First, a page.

What goes in must come out. Air and fuel are mixed via the carburetor and ingested into the engine on the intake stroke. Every molecule of that air and fuel exits via the tailpipe (Theoretically. Some goes past the piston rings and into the oil, but we can ignore that since it is such a small amount).
The reciprocating piston internal combustion engine is a heat engine. Air and fuel are converted to heat and pressure which act upon the piston to produce power. This heat and pressure is produced by the chemical reaction between the air and fuel. If the mixture were stoichiometrically correct (meaning every molecule of fuel reacts with every molecule of air) then all we would have coming from the tailpipe would be CO2 and water and some inert gases.
We can not run an engine on perfectly stoichiometric mixtures because a carburetor can not control fuel mixture that precisely and because the engine will not run well. Especially in carbureted engines, the fuel mixture must be run on the rich side anytime the engine is accelerating.
During part-throttle cruise conditions we can run near stoich. Modern fuel injected engines are very precise and can cruise on a mixture considerably leaner than stoich and this is the main reason modern engines get such good fuel economy.
So how do we know if our fuel mixture is correct using a gas analyzer? First, you need to know what the gases mean. Gas analyzers typically come as 2, 4, or 5 gas analyzer. The 2 gas analyzers will be cheapest and they provide us readings to the 2 most useful gases in the exhaust.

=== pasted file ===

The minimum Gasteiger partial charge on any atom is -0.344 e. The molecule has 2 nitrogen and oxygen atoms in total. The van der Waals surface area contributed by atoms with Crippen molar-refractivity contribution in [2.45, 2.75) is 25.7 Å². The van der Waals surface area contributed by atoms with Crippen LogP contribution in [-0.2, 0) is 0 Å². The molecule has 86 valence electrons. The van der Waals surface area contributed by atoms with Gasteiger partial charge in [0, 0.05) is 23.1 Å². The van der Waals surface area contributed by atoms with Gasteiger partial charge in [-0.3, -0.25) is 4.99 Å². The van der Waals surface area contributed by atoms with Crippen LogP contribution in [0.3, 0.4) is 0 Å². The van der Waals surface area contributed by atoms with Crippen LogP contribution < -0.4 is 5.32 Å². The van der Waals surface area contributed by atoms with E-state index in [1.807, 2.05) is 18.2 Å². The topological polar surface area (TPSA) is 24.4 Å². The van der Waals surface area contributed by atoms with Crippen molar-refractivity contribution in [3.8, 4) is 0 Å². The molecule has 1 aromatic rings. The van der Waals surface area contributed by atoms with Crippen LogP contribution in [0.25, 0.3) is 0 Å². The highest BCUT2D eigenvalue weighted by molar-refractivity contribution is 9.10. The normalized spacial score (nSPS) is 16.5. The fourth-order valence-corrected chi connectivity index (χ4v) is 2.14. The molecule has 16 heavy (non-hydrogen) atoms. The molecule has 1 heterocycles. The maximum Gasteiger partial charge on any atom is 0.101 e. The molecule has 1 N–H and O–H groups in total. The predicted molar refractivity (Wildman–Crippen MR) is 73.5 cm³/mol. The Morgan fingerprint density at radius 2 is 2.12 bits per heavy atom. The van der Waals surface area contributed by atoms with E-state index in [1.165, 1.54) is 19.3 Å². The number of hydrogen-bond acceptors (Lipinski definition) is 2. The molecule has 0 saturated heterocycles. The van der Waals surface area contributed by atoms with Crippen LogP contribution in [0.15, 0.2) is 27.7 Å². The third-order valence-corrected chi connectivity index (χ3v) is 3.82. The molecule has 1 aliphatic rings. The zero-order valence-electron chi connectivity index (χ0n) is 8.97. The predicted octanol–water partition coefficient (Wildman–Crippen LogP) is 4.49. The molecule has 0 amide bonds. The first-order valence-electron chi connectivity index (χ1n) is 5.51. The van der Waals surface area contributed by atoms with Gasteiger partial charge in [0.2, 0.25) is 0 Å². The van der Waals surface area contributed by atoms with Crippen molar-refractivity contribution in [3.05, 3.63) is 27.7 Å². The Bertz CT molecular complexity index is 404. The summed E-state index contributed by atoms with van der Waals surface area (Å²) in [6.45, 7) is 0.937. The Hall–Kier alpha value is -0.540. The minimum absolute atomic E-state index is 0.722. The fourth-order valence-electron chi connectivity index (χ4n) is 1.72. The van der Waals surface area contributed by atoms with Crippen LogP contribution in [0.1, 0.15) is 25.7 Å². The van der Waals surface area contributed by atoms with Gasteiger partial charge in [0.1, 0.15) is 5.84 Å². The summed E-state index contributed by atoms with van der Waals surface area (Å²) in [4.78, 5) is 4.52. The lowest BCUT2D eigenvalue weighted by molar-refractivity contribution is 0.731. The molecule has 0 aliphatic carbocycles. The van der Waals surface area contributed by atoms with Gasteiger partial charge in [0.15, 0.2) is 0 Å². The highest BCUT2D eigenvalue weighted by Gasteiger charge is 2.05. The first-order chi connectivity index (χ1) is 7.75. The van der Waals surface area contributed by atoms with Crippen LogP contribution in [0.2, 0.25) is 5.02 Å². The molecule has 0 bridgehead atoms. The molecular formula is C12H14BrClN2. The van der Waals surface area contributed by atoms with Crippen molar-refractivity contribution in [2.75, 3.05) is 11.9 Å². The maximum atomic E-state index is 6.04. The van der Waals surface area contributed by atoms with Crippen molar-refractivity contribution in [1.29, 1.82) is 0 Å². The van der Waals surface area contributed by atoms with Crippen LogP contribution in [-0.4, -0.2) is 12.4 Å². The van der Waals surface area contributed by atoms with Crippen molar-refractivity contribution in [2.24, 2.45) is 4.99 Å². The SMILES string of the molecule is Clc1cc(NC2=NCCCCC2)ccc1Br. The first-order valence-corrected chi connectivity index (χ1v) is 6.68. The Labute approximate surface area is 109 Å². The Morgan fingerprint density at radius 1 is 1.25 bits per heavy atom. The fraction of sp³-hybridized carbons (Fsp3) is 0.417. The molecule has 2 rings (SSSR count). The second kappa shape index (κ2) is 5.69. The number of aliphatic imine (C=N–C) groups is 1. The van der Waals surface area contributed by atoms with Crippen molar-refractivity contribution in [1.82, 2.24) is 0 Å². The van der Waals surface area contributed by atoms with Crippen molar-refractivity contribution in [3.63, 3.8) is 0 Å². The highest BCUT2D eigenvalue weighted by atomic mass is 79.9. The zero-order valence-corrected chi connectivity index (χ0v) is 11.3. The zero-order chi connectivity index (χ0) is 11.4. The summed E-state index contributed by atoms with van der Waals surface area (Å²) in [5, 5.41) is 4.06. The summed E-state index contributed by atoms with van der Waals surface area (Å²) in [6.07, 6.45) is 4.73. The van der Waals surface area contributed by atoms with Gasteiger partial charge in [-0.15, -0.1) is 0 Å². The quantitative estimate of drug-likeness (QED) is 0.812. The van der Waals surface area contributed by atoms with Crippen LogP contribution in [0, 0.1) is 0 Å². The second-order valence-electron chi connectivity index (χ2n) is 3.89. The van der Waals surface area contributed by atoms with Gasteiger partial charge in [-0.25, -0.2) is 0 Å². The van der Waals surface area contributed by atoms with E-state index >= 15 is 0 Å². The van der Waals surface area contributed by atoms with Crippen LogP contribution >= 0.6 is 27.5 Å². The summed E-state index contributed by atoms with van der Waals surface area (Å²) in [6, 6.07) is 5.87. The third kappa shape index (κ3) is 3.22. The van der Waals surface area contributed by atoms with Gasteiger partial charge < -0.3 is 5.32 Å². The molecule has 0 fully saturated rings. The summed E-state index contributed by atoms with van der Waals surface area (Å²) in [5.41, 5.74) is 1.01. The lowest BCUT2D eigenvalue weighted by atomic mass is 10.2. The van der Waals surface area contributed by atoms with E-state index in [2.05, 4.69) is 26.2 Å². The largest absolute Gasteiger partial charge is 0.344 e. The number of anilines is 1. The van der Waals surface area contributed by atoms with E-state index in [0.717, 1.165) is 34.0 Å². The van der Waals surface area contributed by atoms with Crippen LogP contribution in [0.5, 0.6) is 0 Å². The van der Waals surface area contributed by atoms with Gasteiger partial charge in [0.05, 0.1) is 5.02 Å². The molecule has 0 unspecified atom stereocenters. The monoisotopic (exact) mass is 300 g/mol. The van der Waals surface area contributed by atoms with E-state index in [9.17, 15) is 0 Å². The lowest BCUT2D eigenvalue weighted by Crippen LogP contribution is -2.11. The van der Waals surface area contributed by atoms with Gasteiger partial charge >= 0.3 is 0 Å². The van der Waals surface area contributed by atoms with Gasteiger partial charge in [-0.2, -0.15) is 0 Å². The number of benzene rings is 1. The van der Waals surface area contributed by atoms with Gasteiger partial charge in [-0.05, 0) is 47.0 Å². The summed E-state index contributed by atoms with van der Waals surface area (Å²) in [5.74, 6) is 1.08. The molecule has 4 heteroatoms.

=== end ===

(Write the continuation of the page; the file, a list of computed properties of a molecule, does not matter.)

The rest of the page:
CO (carbon monoxide, measured in percentage) is produced from rich mixtures. The more CO in the exhaust, the richer the mixture. Lean mixtures do not produce CO. As a matter fact, anything leaner than stoich will indicate 0% CO.
HC (hydrocarbons, measured in PPM or parts per million) is raw gasoline that has passed through the engine unburned. Ideally, all the gasoline will have burned in the cylinder but this is never the case. There is always some molecules of fuel that did not find themselves close enough to an oxygen molecule (O2 is diatomic) to be oxidized.
HC is always indicative of misfire. By definition that is what misfire means. The engine did not fire and the gasoline passed through straight to the exhaust. You can have high HC with either a rich or a lean mixture. Near stoich, they are lowest.
The 4 and 5 gas analyzers can measure CO and HC as well as 2 or 3 other gases. It is perfectly acceptable to tune with a 2 gas analyzer and you can achieve great results. When you are trying to diagnose a running problem with the engine, the other gases can clue you in to what is going on so they are always advantageous to have.
O2 (atmospheric oxygen, measured in percentage) indicates the amount of oxygen that has passed through the engine without uniting with a fuel molecule. The air went in and made its way all the way down to the tailpipe without reacting chemically.
CO2 (carbon dioxide) indicates the amount of CO2 produced, which is a natural by-product of combustion. We didn’t deem it particularly harmful until we realized that it was displacing good stuff. We use it to determine combustion efficiency.
When you buy the super-deluxe 5 gas analyzer you also get NOx (oxides of nitrogen, a constituent of photo-chemical smog). NOx is produced as the result of high temperatures and pressures. It is a big player in the formation of the brown gunk that used to hang in our air. For performance tuning, this reading will only give us useful information under load.
Now that we know what the gases are we can discuss how to use them to tune a carburetor. In my next blog post.